On Russia: We Need an Effective Strategy
‘The United States needs to hold Russia accountable for its ongoing aggression against Ukraine. We should do so by increasing sanctions to impose costs on the Russian government—ones that specifically impact Vladimir Putin and his close allies—and by continuing to provide lethal aid to Ukraine, a step the Obama administration should have taken. The actions we take against Russia must also be part of a broader strategy to counter Moscow’s malign behavior. That means strengthening NATO’s military capabilities and modernizing it to counter cyberattacks with the same resolve we’ve used to stop tanks from rolling into Europe.’
Russia’s desperate situation is precisely what makes it so dangerous – and precisely what should concern us here in the US – an emboldened President Putin increasingly driven towards rash, short term calculations. Without a proactive, effective strategy to meet Russia on the advanced battlefield of hybrid warfare and counter President Putin’s whole-of-government strategy against NATO, Russian influence will only continue to grow despite their fundamental economic weakness.
Let me be clear, the Iran Nuclear Deal is an important step towards preventing Iran from getting a nuclear weapon. But Iran remains our enemy and the deal will only be effective if it is strongly enforced.
Just within the context of our relationship with Iran we can see how “no better friend, no worse enemy” can be effectively employed. Where Iran is compliant, we uphold our diplomatic commitments without compromise; where they continue to flout international agreements outside the nuclear deal, supporting international terrorism and threatening us and our allies, we will stand strongly against them.
The Trump administration’s approach to Venezuela is a throwback to the Cold War: intervene in support of a coup, blame Cuba for everything, and in the process, make America a foil for Maduro to use with his people as the reason his economy is faltering. Maduro is a dictator who is killing his own people, and he has lost the legitimacy to lead. But we have learned from experience that when the United States tries to dictate outcomes in other countries, we often end up provoking a backlash and uniting different factions against us as the outsider. Moving forward, we should continue to sanction Venezuelan leaders and encourage the opposition. But if my time in the Marines taught me anything, it’s that the United States is not the world’s policeman. Nor should we try to be.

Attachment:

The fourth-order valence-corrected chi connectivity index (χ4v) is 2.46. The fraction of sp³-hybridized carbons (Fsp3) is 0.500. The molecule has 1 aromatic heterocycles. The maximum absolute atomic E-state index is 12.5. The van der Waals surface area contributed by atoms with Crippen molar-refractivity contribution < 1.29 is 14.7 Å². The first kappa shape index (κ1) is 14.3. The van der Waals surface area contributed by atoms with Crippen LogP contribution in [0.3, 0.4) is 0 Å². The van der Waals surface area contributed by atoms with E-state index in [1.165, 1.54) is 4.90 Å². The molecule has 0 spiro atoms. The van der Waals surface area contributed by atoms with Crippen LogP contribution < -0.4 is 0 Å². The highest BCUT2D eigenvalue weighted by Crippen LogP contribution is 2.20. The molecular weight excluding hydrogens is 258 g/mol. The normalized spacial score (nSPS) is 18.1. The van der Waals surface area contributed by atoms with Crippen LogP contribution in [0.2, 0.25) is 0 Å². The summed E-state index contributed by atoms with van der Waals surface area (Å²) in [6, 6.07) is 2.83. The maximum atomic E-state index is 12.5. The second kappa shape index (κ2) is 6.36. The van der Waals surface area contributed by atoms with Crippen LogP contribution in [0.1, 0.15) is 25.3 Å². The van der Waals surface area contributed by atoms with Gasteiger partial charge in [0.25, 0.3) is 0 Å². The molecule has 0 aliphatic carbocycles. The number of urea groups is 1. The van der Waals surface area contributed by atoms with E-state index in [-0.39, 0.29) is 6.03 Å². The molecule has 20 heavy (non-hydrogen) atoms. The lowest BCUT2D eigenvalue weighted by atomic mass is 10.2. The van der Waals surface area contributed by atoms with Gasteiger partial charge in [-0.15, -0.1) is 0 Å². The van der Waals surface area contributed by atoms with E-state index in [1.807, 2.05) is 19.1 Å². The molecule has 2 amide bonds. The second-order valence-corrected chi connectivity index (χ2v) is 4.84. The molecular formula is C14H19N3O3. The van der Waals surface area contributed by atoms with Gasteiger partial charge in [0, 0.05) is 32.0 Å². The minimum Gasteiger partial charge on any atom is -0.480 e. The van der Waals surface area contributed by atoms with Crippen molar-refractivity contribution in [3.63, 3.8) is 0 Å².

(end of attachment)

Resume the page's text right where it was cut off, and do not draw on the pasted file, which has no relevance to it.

On February 6th, Moulton signed onto House Resolution 1004: Prohibiting Unauthorized Military Action in Venezuela Act as a co-sponsor.
On War: Alliances for Arms Control
In summary, it’s time to completely re-imagine our arms, our alliances, and our arms control for this new and rapidly changing world. All three are indispensable to meet the challenges of the new world order, which emphasizes the importance of an all hands-on deck approach to national security. Russia and China have embraced this, terrorist groups embody it, but here in America we have regressed.
In sum, Moulton is a self-conscious “national security” candidate whose military service is central to his identity and his agenda. He is a hawk on Russia, less so on Iran.
On the interventionist/anti-interventionist spectrum, President Moulton would be closer to the reluctant interventionist end, probably along the lines of Obama.
In the Eyes of ‘the Blob’ and the Secret Intelligence Agencies:
President Moulton would probably work well with policymaking elites, intelligence chiefs, and military leaders disenchanted with Trump, thanks to his military experience and conventional views on national security issues.
The gruff socialist from Vermont is the quintessential Washington outsider a radical reformer. Along with his foreign policy adviser Matt Duss, he says the 2020 election is an opportunity to “reconceptualize” the global order.